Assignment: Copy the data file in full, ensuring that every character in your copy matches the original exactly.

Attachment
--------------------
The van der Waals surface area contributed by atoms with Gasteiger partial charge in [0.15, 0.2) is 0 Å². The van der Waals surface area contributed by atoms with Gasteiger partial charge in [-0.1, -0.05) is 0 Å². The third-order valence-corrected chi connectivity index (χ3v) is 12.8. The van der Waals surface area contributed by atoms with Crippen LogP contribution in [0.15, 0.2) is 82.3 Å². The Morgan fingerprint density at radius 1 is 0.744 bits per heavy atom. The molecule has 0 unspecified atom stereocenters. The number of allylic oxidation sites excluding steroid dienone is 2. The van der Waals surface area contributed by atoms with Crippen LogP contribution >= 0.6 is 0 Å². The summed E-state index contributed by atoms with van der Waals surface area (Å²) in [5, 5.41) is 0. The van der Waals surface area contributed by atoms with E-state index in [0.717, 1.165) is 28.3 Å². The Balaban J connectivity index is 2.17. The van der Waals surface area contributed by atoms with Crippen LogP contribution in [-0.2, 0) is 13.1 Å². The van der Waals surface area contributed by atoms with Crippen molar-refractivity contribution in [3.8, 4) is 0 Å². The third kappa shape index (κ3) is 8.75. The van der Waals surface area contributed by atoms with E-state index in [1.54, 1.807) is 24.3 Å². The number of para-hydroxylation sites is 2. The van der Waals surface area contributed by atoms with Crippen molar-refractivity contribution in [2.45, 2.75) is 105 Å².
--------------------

The van der Waals surface area contributed by atoms with Gasteiger partial charge in [0.15, 0.2) is 0 Å². The van der Waals surface area contributed by atoms with Gasteiger partial charge in [-0.1, -0.05) is 0 Å². The third-order valence-corrected chi connectivity index (χ3v) is 12.8. The van der Waals surface area contributed by atoms with Crippen LogP contribution in [0.15, 0.2) is 82.3 Å². The Morgan fingerprint density at radius 1 is 0.744 bits per heavy atom. The molecule has 0 unspecified atom stereocenters. The number of allylic oxidation sites excluding steroid dienone is 2. The van der Waals surface area contributed by atoms with Crippen LogP contribution >= 0.6 is 0 Å². The summed E-state index contributed by atoms with van der Waals surface area (Å²) in [5, 5.41) is 0. The van der Waals surface area contributed by atoms with E-state index in [0.717, 1.165) is 28.3 Å². The Balaban J connectivity index is 2.17. The van der Waals surface area contributed by atoms with Crippen LogP contribution in [-0.2, 0) is 13.1 Å². The van der Waals surface area contributed by atoms with Crippen molar-refractivity contribution in [3.8, 4) is 0 Å². The third kappa shape index (κ3) is 8.75. The van der Waals surface area contributed by atoms with E-state index in [1.54, 1.807) is 24.3 Å². The number of para-hydroxylation sites is 2. The van der Waals surface area contributed by atoms with Crippen molar-refractivity contribution in [2.45, 2.75) is 105 Å².